- bloody nose
- chest pain
- clay-colored stools
- cough or hoarseness
- cracks in the skin
- dark urine
- diarrhea, watery and severe, which may also be bloody
- difficulty with breathing
- difficulty with moving
- difficulty with swallowing
- fast heartbeat
- fever with or without chills
- general body swelling
- general feeling of tiredness or weakness
- heavier menstrual periods
- increased thirst
- joint or muscle pain
- large, hive-like swelling on the face, eyelids, lips, tongue, throat, hands, legs, feet, or sex organs
- light-colored stools
- loss of appetite
- loss of heat from the body
- lower back or side pain
- muscle stiffness
- nausea or vomiting
- pain, swelling, or redness in the joints
- painful or difficult urination
- pale skin
- pinpoint red spots on the skin
- puffiness or swelling of the eyelids or around the eyes, face, lips, or tongue
- red skin lesions, often with a purple center
- red, irritated eyes
- red, swollen skin
- scaly skin
- sore throat
- sores, ulcers, or white spots on the lips or in the mouth
- swollen glands
- tightness in the chest
- troubled breathing with exertion
- unpleasant breath odor
- unusual bleeding or bruising
- unusual tiredness or weakness
- unusual weight loss
- upper right abdominal or stomach pain
- vomiting of blood
- white patches in the mouth or throat or on the tongue
- white patches with diaper rash
- yellow eyes or skin
Get emergency help immediately if any of the following symptoms of overdose occur while taking amoxicillin / clavulanate:
Symptoms of overdose
- Abdominal or stomach pain
- cloudy urine
- greatly decreased frequency of urination or amount of urine
Some side effects of amoxicillin / clavulanate may occur that usually do not need medical attention. These side effects may go away during treatment as your body adjusts to the medicine. Also, your health care professional may be able to tell you about ways to prevent or reduce some of these side effects. Check with your health care professional if any of the following side effects continue or are bothersome or if you have any questions about them:
- dry mouth
- irregular heartbeats
- tooth discoloration
- trouble sitting still
- trouble with sleeping
Incidence not known
- Burning feeling in the chest or stomach
- redness, swelling, or soreness of the tongue
- stomach upset
- swelling or inflammation of the mouth
For Healthcare Professionals
Applies to amoxicillin / clavulanate: oral powder for reconstitution, oral tablet, oral tablet chewable, oral tablet extended release
Gastrointestinal side effects have included diarrhea, nausea, abdominal pain, vomiting, indigestion, gastritis, generalized abdominal cramps, stomatitis, glossitis, mucocutaneous candidiasis, enterocolitis, black “hairy” tongue, small intestinal motor disturbances, hemorrhagic colitis, and pseudomembranous colitis. Colitis and Clostridium difficile pseudomembranous colitis have been reported with amoxicillin.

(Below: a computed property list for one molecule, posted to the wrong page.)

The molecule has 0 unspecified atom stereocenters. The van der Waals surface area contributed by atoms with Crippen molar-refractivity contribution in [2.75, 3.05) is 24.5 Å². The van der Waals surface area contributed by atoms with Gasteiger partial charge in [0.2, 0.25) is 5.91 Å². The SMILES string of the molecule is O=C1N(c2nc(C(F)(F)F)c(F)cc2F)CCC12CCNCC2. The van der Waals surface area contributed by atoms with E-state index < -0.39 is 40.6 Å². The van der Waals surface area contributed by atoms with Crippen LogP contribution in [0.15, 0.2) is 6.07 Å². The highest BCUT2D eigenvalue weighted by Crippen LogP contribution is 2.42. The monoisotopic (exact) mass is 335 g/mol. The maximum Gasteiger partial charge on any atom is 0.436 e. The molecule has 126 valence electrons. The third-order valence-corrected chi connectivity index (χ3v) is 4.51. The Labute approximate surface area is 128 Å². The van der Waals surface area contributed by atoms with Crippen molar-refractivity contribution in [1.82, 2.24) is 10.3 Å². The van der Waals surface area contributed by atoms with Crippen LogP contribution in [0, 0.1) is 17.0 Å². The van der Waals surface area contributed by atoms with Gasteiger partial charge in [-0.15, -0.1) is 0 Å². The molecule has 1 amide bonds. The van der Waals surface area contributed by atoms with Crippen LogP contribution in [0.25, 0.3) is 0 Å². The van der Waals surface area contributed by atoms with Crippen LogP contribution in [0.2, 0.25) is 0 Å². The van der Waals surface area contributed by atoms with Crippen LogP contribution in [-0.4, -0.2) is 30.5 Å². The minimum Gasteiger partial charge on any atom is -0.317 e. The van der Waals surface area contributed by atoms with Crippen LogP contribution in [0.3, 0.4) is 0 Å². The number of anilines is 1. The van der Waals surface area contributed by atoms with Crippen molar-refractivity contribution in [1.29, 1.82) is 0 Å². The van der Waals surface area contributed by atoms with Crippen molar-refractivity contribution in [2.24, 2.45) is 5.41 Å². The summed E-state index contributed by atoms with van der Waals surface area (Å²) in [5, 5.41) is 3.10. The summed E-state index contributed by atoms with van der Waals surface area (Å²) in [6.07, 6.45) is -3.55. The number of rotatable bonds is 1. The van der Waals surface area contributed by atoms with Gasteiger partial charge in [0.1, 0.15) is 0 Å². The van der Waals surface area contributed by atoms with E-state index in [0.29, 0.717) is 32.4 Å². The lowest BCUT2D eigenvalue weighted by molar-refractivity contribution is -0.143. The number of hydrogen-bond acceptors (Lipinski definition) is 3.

Amoxicillin has been associated with hemorrhagic, sometimes inflammatory colitis, which typically affects the ascending colon. In addition, C difficile pseudomembranous colitis should be considered in patients who develop severe or prolonged diarrhea during or following amoxicillin-clavulanate therapy.
The incidence of diarrhea appears to increase with higher doses, and to decrease with twice daily dosing regimens (of immediate release formulations).
Hypersensitivity reactions to amoxicillin are more likely in patients with a history of allergy, asthma, hay fever, or urticaria.
Hypersensitivity reactions have occurred in up to 10% of patients, and may present as a skin rash, urticaria, pruritus, angioedema, serum sickness-like reactions (urticaria or skin rash accompanied by arthritis, arthralgia, myalgia, and frequently fever), erythema multiforme, Stevens-Johnson syndrome (rarely), acute generalized exanthematous pustulosis, hypersensitivity vasculitis, exfoliative dermatitis, and toxic epidermal necrolysis. Anaphylaxis has been rarely reported (up to 0.2%). Hypersensitivity may play a role in some cases of amoxicillin-clavulanate-induced renal and hepatic toxicity. Urticarial rash, erythematous maculopapular rash, edema, hypotension, fever, eosinophilia, and dyspnea have been associated with hypersensitivity reactions to amoxicillin.
Three out of four patients with infectious mononucleosis and an amoxicillin-associated rash displayed hypersensitivity to amoxicillin and ampicillin by skin tests and lymphocyte transformation tests. Two of these patients had side-chain-specific sensitization.
Dermatologic side effects have included rash, fixed drug eruption, bullous pemphigoid, erythema multiforme, Stevens-Johnson syndrome, and exfoliative dermatitis. Amoxicillin rashes occur more frequently in patients with unrecognized infectious mononucleosis. This rash is not necessarily indicative of a lifelong amoxicillin hypersensitivity.
Hepatic side effects have included moderate elevations in serum transaminases (ALT and/or AST). Hepatic dysfunction (including cholestatic jaundice and hepatitis, increases in ALT and/or AST, serum bilirubin, and/or alkaline phosphatase) has been reported infrequently. Rare cases of jaundice, ductopenia, cholestatic hepatitis, granulomatous hepatitis, hepatic necrosis, and hepatocellular damage have also been reported. Less than 1 death per approximately 4 million prescriptions has been reported worldwide. Hepatic cholestasis and acute cytolytic hepatitis have been reported with amoxicillin use.
In cases of amoxicillin-clavulanate-induced hepatotoxicity, biopsy findings have typically revealed evidence of cholestatic injury. However, hepatocellular and mixed-type (cholestatic and hepatocellular) injury have also been documented. In many instances, hepatotoxicity may be due to a hypersensitivity. Onset of symptoms has been delayed in some patients, with presentation occurring after therapy has been discontinued. Prolonged treatment may increase the risk of hepatotoxicity. Elderly patients may be at increased risk of developing amoxicillin-clavulanate-induced jaundice. Fatalities are rare, but have been reported.